GERD (Gastro-Esophageal Reflux Disease) and Hiatus Hernia
Gastro-esophageal reflux disease, or GERD, is a condition in which digestive acids in the stomach leak into the esophagus.
It is often associated with hiatus hernia (or hiatal hernia), which occurs when the upper part of the stomach bulges through a tear or weakness in the diaphragm into the chest cavity.
The location and position of esophagus, diaphragm and stomach can be seen in the diagram below.
1 - Esophagus (gullet)
2 - Diaphragm
3 - Stomach
The Sitting Toilet Connection
In his article, "Hiatus hernia: Is It Preventable?" in the Mar 1981 edition of American Journal of Clinical Nutrition, British physician Dr Denis Burkitt wrote of the connection between hiatus hernia and Western (sitting) toilets.
He came to this conclusion based on the higher abdominal pressures arising from sitting -- as compared with squatting -- for waste evacuation and his research:
"Hiatus hernia has its maximum prevalence in economically developed communities in North America and Western Europe. Very large series of upper gastrointestinal tract radiological examinations indicate that this defect can be demonstrated in over 20% of North American adults [of all races].
In contrast, the disease is rare in situations typified by rural African communities. In a careful prospective radiological study of the upper gastrointestinal tract in Nigerians, hiatus hernia was detected in only four of 1030. In Kenya, only one case was found in over 1000 barium meal examinations and in Tanzania, one in over 700 barium studies."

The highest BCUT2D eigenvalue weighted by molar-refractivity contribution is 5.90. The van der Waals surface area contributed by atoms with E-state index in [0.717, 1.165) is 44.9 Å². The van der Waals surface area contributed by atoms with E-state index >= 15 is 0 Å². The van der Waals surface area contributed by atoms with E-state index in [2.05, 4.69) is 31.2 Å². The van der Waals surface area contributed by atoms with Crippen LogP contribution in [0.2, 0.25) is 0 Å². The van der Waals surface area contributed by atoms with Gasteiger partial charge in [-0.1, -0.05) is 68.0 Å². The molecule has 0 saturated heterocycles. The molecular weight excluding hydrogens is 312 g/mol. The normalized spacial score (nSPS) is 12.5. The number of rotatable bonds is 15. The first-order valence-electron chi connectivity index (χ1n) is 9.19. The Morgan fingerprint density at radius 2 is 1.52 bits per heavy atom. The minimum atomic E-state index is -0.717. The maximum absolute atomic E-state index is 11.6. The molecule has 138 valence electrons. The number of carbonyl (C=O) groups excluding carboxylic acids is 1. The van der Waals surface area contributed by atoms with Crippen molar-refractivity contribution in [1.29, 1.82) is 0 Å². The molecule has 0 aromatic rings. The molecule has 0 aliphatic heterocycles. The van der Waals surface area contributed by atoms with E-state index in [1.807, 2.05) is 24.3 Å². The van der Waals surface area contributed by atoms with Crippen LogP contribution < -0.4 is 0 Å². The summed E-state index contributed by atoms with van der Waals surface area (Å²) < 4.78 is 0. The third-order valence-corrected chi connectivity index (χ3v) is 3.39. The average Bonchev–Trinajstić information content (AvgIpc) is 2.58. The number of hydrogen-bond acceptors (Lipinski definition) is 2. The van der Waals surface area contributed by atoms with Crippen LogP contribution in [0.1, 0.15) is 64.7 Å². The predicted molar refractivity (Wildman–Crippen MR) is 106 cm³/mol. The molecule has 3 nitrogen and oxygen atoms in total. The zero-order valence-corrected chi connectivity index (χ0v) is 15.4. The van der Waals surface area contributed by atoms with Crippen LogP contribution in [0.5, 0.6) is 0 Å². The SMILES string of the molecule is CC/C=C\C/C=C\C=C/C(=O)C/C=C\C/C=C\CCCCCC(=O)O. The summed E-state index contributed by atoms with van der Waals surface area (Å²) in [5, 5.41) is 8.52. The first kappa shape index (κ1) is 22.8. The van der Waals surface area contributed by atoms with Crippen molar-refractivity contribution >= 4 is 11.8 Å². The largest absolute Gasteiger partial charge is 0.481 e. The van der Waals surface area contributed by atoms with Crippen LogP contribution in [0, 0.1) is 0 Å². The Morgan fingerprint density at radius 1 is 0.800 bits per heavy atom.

Dr Denis Burkitt was not the only one who had identified the sitting toilet as health hazard and cause of hiatus hernia (and other diseases of the colon).
In 1999, Dr Stephen Sontag, a gastroenterologist, also blamed the Western (sitting) toilet as the main cause of GERD. In his paper, "Defining GERD," in the Mar-Jun 1999 edition of Yale Journal of Biology and Medicine, Dr Sontag explained why and how the using sitting toilets could result in the disease:
"The anti-reflux barrier in children and adults is gradually weakened over time as a result of chronic straining to defecate and straining in an unphysiologic position, both of which stem from our modern day habits of eating a low-fiber diet and living on the high-seated toilet. We suggest that the chronic traumatic hiatal hernia is:
a) The cause of more than 90% of gastro-esophageal reflux disease that stalks the Western world;
b) A direct result of abandoning the popular and worldwide practice of squatting to socialize, eat and defecate; and
c) Our just reward for adopting the "civilized" high sitting position on chairs and modern toilets."
Dr Sontag's article can be found on this page
Is There Anything That You Can Do About It?
A good way to lower the your risk of GERD and hiatus hernia would be to stop using sitting toilets. If you do not have any squatting toilet at home, an easy way would be to get a toilet squatting platform or converter.
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